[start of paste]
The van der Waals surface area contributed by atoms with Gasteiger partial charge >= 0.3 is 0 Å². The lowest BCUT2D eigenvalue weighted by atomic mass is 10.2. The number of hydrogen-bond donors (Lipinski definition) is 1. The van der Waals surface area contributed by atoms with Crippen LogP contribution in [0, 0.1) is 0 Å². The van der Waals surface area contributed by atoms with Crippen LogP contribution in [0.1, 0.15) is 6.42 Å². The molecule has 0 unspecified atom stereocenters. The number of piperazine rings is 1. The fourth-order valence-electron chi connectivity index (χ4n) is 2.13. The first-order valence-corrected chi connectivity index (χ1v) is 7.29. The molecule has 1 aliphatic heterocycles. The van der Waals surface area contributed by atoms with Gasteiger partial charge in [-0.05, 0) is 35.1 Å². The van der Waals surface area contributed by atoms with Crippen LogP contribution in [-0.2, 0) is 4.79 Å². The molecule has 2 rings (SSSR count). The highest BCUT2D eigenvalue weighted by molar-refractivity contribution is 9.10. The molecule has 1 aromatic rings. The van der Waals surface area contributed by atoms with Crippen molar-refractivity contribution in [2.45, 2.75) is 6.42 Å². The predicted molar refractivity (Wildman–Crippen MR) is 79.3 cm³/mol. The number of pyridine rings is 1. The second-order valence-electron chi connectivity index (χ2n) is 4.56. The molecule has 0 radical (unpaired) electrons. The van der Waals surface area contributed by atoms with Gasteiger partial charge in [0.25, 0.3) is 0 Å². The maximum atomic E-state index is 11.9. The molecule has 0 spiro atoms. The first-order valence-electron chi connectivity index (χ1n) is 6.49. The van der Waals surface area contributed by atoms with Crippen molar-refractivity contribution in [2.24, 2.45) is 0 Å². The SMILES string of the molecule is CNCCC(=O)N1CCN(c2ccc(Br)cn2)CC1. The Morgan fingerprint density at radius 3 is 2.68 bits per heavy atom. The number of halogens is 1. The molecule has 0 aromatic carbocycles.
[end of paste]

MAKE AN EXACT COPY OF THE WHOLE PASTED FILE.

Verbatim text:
The van der Waals surface area contributed by atoms with Gasteiger partial charge >= 0.3 is 0 Å². The lowest BCUT2D eigenvalue weighted by atomic mass is 10.2. The number of hydrogen-bond donors (Lipinski definition) is 1. The van der Waals surface area contributed by atoms with Crippen LogP contribution in [0, 0.1) is 0 Å². The van der Waals surface area contributed by atoms with Crippen LogP contribution in [0.1, 0.15) is 6.42 Å². The molecule has 0 unspecified atom stereocenters. The number of piperazine rings is 1. The fourth-order valence-electron chi connectivity index (χ4n) is 2.13. The first-order valence-corrected chi connectivity index (χ1v) is 7.29. The molecule has 1 aliphatic heterocycles. The van der Waals surface area contributed by atoms with Gasteiger partial charge in [-0.05, 0) is 35.1 Å². The van der Waals surface area contributed by atoms with Crippen LogP contribution in [-0.2, 0) is 4.79 Å². The molecule has 2 rings (SSSR count). The highest BCUT2D eigenvalue weighted by molar-refractivity contribution is 9.10. The molecule has 1 aromatic rings. The van der Waals surface area contributed by atoms with Crippen molar-refractivity contribution in [2.45, 2.75) is 6.42 Å². The predicted molar refractivity (Wildman–Crippen MR) is 79.3 cm³/mol. The number of pyridine rings is 1. The second-order valence-electron chi connectivity index (χ2n) is 4.56. The molecule has 0 radical (unpaired) electrons. The van der Waals surface area contributed by atoms with Gasteiger partial charge in [0.25, 0.3) is 0 Å². The maximum atomic E-state index is 11.9. The molecule has 0 spiro atoms. The first-order valence-electron chi connectivity index (χ1n) is 6.49. The van der Waals surface area contributed by atoms with Crippen molar-refractivity contribution in [2.24, 2.45) is 0 Å². The SMILES string of the molecule is CNCCC(=O)N1CCN(c2ccc(Br)cn2)CC1. The Morgan fingerprint density at radius 3 is 2.68 bits per heavy atom. The number of halogens is 1. The molecule has 0 aromatic carbocycles.